In Disappearing Earth, Structure Suffers for Atmosphere
A debut novel that’s less of a thriller and more of a conceptual attempt at atmosphere.
In Disappearing Earth, Julia Phillips creates a loose narrative set in the Kamchatka Peninsula. Is the book a novel? Is it a collection of short stories based around a theme? Novels sell better than short story collections, so that may be why this book was packaged as a novel.
As a novel, it doesn’t work. The main plot point is the disappearance of two young girls. Their abduction grips the city of Petropavlovsk. However, the book veers away from being a mystery in the traditional sense. We’re not following the lead detective. Instead, the disappearance is the backdrop for a series of vignettes that ground the reader in the casual violence toward women and pervasive misogyny. Women are predominantly defined both by men and in relation to men. Anger, alcoholism, and despair rise to the surface while the search for the girls resides below.
On page 105, in the chapter titled “New Year’s” we get this passage from one of the characters:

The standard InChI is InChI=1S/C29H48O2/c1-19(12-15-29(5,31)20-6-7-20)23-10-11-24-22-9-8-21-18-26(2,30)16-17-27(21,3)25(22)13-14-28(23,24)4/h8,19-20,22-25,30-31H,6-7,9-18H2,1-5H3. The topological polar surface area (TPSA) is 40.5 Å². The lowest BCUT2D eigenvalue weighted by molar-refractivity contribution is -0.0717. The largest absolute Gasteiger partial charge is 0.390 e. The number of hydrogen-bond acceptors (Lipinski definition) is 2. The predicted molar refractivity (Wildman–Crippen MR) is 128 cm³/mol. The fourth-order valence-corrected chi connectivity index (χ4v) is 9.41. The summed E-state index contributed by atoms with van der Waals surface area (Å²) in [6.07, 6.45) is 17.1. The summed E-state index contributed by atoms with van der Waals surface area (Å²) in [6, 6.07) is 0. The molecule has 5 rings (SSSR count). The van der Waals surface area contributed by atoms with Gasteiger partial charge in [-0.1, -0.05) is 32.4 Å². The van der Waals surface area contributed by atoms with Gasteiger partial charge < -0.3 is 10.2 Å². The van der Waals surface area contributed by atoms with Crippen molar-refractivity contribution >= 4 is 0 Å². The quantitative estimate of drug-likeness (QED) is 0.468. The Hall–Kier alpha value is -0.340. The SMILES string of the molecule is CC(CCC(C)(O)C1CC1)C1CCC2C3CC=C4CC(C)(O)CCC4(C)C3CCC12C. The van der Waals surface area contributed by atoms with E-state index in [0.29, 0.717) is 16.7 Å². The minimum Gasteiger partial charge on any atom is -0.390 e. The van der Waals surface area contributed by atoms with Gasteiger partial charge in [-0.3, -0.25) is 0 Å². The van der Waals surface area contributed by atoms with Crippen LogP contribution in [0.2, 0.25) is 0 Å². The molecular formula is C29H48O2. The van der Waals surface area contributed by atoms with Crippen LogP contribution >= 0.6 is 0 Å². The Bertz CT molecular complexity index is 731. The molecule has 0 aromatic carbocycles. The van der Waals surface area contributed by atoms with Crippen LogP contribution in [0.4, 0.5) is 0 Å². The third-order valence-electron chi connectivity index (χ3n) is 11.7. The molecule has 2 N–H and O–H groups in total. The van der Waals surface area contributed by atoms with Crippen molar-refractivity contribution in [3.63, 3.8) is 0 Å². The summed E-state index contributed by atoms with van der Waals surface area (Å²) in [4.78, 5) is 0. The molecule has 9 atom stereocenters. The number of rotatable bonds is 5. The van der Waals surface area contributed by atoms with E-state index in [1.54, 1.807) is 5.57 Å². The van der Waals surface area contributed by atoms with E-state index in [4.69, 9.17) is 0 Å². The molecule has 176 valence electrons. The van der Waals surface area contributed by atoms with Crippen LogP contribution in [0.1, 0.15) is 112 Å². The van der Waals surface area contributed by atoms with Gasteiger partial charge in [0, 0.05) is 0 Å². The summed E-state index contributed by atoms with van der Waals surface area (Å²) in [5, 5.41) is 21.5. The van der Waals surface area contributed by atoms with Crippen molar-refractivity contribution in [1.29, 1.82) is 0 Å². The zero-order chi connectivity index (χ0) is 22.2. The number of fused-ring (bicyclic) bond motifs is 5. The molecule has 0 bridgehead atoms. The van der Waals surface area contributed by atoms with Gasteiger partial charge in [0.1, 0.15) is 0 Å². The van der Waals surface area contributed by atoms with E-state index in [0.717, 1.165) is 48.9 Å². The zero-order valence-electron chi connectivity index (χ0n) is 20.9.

“Some people don’t care if you’re special. They will punish you anyway. Neighbors, for example, will report a girl, even a smart girl, with a girlfriend. The police will hurt you, if they get the chance. One person up the Okhotsk coast had been burned to death for this only a couple of years earlier. Masha moved away from home at seventeen; when she thought back on life in Kamchatka, she probably pictured volcanoes, tasted caviar, remembered hikes on stone paths to the clouds. She didn’t understand what happened these days to girls as innocent as she and Lada had been. They were destroyed for it. Any girl would be. The Golosovskaya sisters, who, walking alone, made themselves vulnerable—that one mistake cost them their lives.”
That paragraph sums up the vignettes. We see the different ways in which women and girls are punished by society. It gets repetitive, especially if you caught the point of the book early.
The Disappearing Earth will introduce readers to an American woman’s perspective of Kamchatka. I wonder how it compares to something a Russian write would create? How does Julia Phillip’s experience skew her perspective?
If the book doesn’t work as a novel, does it work as a short story collection? I’m not sure it does. With a short story collection, there are hits and misses. The stories are self-contained. The vignettes in Disappearing Earth don’t always have a resolution. Instead, it’s like a camera zooming out and blending the image from the next scene as the new characters come into focus.